Good nutrition is the bedrock of child survival, health and development. Well-nourished children are better able to grow and learn, to participate in and contribute to their communities, and be resilient in the face of disease, disasters, and other global crises. But for the millions of children suffering from malnutrition, reality is stark. For millions more, this chronic malnutrition will result in stunting – an irreversible condition that literally stunts the physical and cognitive growth of children.
The good news is that we can change this and Nepal has made some big changes in the past two decades.
- Child undernutrition rates substantially declined over the past two decades. The prevalence of stunting (short height for age) among children under five decreased from 57 per cent in 1996 to 36 per cent in 2016. During the same period, the prevalence of underweight (low weight for age) reduced from 42 per cent to 27 percent and child wasting (low weight for height) from 15 per cent to 10 per cent.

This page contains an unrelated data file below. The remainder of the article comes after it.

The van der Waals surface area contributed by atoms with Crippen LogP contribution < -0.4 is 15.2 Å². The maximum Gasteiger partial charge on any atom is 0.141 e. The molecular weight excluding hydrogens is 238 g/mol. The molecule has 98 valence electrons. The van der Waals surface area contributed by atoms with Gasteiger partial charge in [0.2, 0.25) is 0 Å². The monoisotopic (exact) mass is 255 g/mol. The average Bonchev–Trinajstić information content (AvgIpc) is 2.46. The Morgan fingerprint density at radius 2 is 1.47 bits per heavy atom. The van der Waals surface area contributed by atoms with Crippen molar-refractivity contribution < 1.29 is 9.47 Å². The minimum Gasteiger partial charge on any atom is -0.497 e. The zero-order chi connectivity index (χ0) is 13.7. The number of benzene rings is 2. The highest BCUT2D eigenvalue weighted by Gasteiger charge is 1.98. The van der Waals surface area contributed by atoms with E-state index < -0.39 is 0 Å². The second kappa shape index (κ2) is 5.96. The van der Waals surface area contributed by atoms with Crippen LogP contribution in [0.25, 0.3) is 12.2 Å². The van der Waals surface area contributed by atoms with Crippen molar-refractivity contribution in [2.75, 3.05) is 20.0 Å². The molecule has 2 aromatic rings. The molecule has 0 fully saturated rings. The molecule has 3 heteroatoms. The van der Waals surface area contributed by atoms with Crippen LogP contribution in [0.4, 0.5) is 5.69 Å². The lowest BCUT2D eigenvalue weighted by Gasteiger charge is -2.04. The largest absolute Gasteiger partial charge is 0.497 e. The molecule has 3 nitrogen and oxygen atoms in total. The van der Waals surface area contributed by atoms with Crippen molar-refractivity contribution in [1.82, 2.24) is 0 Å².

- 95 per cent of children live in households that consume iodized salt.
- Vitamin A prophylaxis coverage for children aged 6 to 59 months stands at 86 per cent.
- Nepal was recognized as an “early riser” by the Scaling Up Nutrition (SUN) movement for successful nutrition programme.
But, we still need to make progress as:
- the current stunting rate is still unacceptably high.
- 10 per cent of children under five years of age are wasted (low weight for height).
- 66 per cent of children aged 0-5 months are exclusively breastfed.
- Only 47 per cent children aged 6-23 months are receiving diversified diets and 36 per cent of them receive a minimum acceptable diet.
53 per cent of children under five and 69 percent of children aged 6-23 months are suffering from anaemia. Similarly, 44 per cent of adolescent girls, 46 per cent of pregnant women and 41 per cent of women of reproductive age are suffering from anaemia.